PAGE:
- This beautiful state currently offers one All-American Road, the Beartooth Scenic Byway, and a multitude of state, National Forest and Bureau of Land Management (BLM) designated byways.
The Beartooth Highway is one of the most spectacular National Forest routes on this continent. To many, it is known as "the most beautiful highway in America." From its beginning at the border of the Custer National Forest to its terminus near the northeast entrance to Yellowstone National Park, the Beartooth Highway (U.S. 212) offers travelers the ultimate high-country experience as it travels through the Custer, Shoshone, and Gallatin National Forests. Wyoming's other byways traverse the remote mountains, forests, gorges and high-deserts of the state.
Recreation - Byways provide access to numerous cultural, historical, natural, recreational and scenic sites. Some of the most popular activities along the byways include hiking, camping, picnicking, biking, fishing, photographing scenery, viewing historic sites and of course scenic driving.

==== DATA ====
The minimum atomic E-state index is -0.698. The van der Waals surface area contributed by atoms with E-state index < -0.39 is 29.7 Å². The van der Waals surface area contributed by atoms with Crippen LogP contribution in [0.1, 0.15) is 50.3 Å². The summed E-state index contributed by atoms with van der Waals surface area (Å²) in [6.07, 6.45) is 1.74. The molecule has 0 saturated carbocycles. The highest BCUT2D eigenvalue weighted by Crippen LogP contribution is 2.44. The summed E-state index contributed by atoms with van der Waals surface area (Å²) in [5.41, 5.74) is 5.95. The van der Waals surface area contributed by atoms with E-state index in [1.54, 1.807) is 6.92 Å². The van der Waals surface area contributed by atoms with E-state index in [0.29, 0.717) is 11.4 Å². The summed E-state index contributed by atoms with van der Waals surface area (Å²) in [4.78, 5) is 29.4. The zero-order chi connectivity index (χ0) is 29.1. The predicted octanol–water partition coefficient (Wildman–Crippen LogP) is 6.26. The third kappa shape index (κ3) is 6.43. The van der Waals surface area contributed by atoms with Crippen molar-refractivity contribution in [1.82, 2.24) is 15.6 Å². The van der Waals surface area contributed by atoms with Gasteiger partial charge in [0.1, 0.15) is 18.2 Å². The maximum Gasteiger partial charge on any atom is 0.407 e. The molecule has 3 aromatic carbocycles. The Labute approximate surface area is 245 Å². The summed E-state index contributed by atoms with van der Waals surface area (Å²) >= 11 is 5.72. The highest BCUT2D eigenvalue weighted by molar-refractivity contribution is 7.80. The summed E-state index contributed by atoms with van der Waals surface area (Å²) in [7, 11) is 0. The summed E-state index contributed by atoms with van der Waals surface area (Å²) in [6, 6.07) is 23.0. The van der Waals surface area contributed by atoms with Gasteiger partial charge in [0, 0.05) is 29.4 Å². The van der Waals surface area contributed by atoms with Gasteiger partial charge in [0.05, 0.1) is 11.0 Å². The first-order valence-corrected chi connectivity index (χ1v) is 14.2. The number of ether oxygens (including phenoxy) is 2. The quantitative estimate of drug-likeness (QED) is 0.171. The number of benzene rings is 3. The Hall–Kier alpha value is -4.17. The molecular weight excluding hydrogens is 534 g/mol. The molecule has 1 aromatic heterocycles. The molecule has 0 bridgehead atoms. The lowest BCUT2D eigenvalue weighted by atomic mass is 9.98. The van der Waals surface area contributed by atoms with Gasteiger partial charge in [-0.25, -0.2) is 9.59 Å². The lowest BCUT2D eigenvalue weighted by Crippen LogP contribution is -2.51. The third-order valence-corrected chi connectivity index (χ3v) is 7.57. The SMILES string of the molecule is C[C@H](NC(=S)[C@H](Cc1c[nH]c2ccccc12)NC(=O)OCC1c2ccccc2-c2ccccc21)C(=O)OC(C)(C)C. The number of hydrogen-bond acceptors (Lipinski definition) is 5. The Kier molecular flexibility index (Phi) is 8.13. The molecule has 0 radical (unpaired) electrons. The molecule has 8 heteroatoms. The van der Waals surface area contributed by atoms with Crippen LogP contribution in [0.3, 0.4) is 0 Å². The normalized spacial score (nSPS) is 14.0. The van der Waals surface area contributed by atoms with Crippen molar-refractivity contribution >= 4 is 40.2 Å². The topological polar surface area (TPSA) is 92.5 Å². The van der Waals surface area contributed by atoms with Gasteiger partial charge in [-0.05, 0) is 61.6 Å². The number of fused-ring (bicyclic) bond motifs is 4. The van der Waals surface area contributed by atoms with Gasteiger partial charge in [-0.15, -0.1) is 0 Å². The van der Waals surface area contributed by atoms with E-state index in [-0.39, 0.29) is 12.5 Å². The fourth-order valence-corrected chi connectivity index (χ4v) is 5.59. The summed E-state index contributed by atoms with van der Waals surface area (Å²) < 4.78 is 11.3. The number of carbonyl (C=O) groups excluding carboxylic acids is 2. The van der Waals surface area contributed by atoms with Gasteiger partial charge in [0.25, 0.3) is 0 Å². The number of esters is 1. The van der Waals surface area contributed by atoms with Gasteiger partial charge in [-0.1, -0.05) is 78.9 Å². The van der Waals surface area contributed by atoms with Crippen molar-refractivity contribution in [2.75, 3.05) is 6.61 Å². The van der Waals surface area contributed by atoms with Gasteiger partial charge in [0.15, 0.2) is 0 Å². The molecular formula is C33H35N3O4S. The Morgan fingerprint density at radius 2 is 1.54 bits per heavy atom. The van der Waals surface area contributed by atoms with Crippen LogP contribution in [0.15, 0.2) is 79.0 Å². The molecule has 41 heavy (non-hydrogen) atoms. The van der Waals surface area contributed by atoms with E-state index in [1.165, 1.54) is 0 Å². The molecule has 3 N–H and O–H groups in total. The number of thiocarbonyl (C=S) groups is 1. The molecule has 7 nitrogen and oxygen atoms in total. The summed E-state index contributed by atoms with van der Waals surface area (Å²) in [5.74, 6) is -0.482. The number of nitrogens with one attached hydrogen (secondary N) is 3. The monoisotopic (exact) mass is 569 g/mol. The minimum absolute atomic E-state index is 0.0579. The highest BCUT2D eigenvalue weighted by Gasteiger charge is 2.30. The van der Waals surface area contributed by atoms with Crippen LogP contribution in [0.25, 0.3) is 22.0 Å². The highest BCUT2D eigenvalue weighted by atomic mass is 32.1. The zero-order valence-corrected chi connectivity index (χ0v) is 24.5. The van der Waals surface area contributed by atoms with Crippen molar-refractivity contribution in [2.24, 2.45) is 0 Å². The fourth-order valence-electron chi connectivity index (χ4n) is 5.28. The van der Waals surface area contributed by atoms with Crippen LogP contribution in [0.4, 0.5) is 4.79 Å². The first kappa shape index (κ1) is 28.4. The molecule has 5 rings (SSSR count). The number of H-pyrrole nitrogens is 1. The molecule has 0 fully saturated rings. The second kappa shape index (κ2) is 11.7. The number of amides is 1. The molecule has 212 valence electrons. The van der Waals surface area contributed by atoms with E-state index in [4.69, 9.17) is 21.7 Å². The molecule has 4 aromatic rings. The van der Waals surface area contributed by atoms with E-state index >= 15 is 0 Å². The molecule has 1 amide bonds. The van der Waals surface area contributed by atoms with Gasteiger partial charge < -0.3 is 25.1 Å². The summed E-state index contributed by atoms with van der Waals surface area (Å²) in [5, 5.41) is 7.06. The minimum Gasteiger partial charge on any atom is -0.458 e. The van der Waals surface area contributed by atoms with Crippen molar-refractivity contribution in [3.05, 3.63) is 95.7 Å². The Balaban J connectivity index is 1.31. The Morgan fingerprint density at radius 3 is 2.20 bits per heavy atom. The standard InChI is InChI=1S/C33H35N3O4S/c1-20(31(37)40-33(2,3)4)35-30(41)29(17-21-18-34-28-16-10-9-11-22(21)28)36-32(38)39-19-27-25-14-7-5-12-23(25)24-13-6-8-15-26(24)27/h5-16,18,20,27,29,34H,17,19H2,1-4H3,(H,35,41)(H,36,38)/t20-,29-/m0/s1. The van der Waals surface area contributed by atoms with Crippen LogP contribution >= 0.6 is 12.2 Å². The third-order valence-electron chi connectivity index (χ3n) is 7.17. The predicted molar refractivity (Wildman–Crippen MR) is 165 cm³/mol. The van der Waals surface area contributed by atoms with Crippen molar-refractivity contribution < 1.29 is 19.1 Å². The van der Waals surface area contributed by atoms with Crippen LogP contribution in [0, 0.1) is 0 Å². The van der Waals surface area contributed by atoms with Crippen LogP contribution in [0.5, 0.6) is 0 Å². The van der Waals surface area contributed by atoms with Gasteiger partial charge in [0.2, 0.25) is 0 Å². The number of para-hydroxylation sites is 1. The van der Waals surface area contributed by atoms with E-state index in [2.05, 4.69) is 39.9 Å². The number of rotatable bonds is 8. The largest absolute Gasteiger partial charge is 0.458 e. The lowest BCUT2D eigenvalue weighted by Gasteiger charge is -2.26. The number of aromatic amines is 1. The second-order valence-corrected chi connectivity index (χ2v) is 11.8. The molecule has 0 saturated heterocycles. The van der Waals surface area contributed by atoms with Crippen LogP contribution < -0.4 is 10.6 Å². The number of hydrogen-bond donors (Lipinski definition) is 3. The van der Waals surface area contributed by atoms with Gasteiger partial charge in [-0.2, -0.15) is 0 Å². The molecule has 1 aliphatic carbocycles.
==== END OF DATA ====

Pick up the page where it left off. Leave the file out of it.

Climate - The climate in Wyoming changes with the topography. Generally the western mountains and basins receive large amounts of precipitation and create a rain shadow for eastern Wyoming. Most of the precipitation occurs during the winter months and falls in the form of snow. Temperatures are cooler in this region than the eastern part of the state, because of the generally higher elevation.
The eastern and lower elevations of Wyoming have been known for the constant wind that blows from west to east. During the winter this may be a Chinook, which warms the region. Temperatures in eastern Wyoming can be extreme. Summer days may reach 100 degrees F cooling quickly after sunset. Winter temperature lows can reach below zero with the wind adding to the intensity.
Byways travel through scenic and historic areas throughout the state.